Another related reason is that since Android phones are usually a little cheaper, many users may not even have a computer, so home WiFi might not be as common.

 

Lastly, iPhones are handed down and have a longer lifetime so virtually all iPhones minus the original are still in active use making the total number of iPhones vastly greater than the active number of premium Androids. The premium distinction I think is important because those would be the users most likely to actually surf the Internet on their phone. The low end Androids are probably just used as phones and that is it.

 

Sorry for the long winded explanation but I've been trying to make sense of the statistics discrepancy for a while now and these are just some of my latest ideas on the subject.

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post #60 of 87
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Originally Posted by dasanman69 View Post

Btw I was kinda hoping you were correct about the $31, I was already licking my chops at getting a SGS 3 on the cheap.

LOL yet I wasn't. I was quite shocked by initial result. Apple has a big enough lead that having the world's most popular high-end Android smartphone be that low just doesn't bode well for the industry as a whole. I love my Apple products and the future looks bright foe me buying more Apple products in the future but all I truly want is for technology to progress at the fastest possible pace it can so I can buy the best possible products that suit my needs. A 10 month old, flawless, high-end smartphone with no water damage for $31 does not do that.

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post #61 of 87
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Originally Posted by jragosta View Post

There are enough for Gazelle to have a price - well over $300. So the current generation iPhone is $100 more than the current generation Galaxy. The previous generation iPhone is about the same price as the current generation Galaxy.

Or, if you want to do it another way, the iPhone 4S goes for $230 from Gazelle - 5 months after the iPhone 5 came out. How much were they paying for a Galaxy SII 5 months after the SIII came out? How much do you think the SIII will go for 5 months after the S4 comes out?

That pretty much proves the point.

The point that used iPhones retain their value isn't surprising, but be honest the price for a used SGS 3 is surprising. It certainly took me by surprise.
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post #62 of 87
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Originally Posted by Apple ][ View Post

I have.

Jan. 16 2013


Surprise: Nokia beats Samsung on smartphone customer satisfaction




http://www.citeworld.com/mobile/21310/nokia-beats-samsung-customer-satisfaction

I think he meant in sales. It's not hard leading in customer satisfaction when you've only sold a handful of devices.
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post #63 of 87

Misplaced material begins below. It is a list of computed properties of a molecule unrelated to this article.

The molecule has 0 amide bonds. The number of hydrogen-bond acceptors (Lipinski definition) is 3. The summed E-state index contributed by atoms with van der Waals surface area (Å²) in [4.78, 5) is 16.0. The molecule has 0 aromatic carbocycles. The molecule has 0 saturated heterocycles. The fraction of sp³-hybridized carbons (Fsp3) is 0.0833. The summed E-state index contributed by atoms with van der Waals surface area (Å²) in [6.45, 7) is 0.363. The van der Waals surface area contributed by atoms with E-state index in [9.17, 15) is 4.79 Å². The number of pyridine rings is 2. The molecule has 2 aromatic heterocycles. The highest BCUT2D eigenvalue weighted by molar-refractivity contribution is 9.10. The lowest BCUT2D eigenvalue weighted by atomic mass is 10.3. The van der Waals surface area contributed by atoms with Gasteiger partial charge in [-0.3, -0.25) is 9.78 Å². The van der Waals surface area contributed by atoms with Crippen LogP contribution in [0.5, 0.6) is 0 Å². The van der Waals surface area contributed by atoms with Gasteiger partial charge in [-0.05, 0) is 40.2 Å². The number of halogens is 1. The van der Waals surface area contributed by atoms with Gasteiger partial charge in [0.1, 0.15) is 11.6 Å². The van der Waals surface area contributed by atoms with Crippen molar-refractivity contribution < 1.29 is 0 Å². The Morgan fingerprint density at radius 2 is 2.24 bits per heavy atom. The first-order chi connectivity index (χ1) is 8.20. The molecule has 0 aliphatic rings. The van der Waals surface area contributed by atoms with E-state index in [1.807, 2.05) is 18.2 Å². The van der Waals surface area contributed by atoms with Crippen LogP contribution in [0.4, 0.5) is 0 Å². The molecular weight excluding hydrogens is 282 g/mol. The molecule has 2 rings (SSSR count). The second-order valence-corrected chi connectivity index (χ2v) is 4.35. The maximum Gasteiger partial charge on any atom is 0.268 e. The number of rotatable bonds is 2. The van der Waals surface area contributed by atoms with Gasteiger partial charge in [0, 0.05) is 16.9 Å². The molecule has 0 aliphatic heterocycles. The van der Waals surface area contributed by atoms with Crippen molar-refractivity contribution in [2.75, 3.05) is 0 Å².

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Originally Posted by dasanman69 View Post

The point that used iPhones retain their value isn't surprising, but be honest the price for a used SGS 3 is surprising. It certainly took me by surprise.

Yes, it was higher than I expected, but when you consider that it's still the top of the line Samsung phone available and that the overwhelming majority of Android phones sell for (much) less, it's not really that surprising.
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post #64 of 87
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Originally Posted by dasanman69 View Post

I think he meant in sales. It's not hard leading in customer satisfaction when you've only sold a handful of devices.

Both, really. As you say it's easier to have customer satisfaction for a product when your numbers are low if they get an evan sample of each brand, but I think the 50 million S III's being shipped with dozens of millions clearly in customer's hands and still selling well after nearly a year is proof it's a popular device with high customer satisfaction among Android-based vendors.

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post #65 of 87
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Originally Posted by jragosta View Post

Yes, it was higher than I expected, but when you consider that it's still the top of the line Samsung phone available and that the overwhelming majority of Android phones sell for (much) less, it's not really that surprising.

Yes but those other Android phones were sold cheaply to begin with. That's more a manufacturers fault than the OS.
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post #66 of 87
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Originally Posted by dasanman69 View Post


I think he meant in sales. It's not hard leading in customer satisfaction when you've only sold a handful of devices.

I'm just going by what was written, and customer satisfaction is what was specifically being mentioned.

post #67 of 87
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Originally Posted by Apple v. Samsung View Post

What phones where those? Where they high end phones from a year ago or did you notice that you your looking at one of the cheapest phones and trying to be a troll. 
How does someone who supports Apple troll on an Apple user site?
post #68 of 87
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Originally Posted by genovelle View Post

How does someone who supports Apple troll on an Apple user site?

I was thinking the same thing. That word gets thrown around here a lot lately.
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post #69 of 87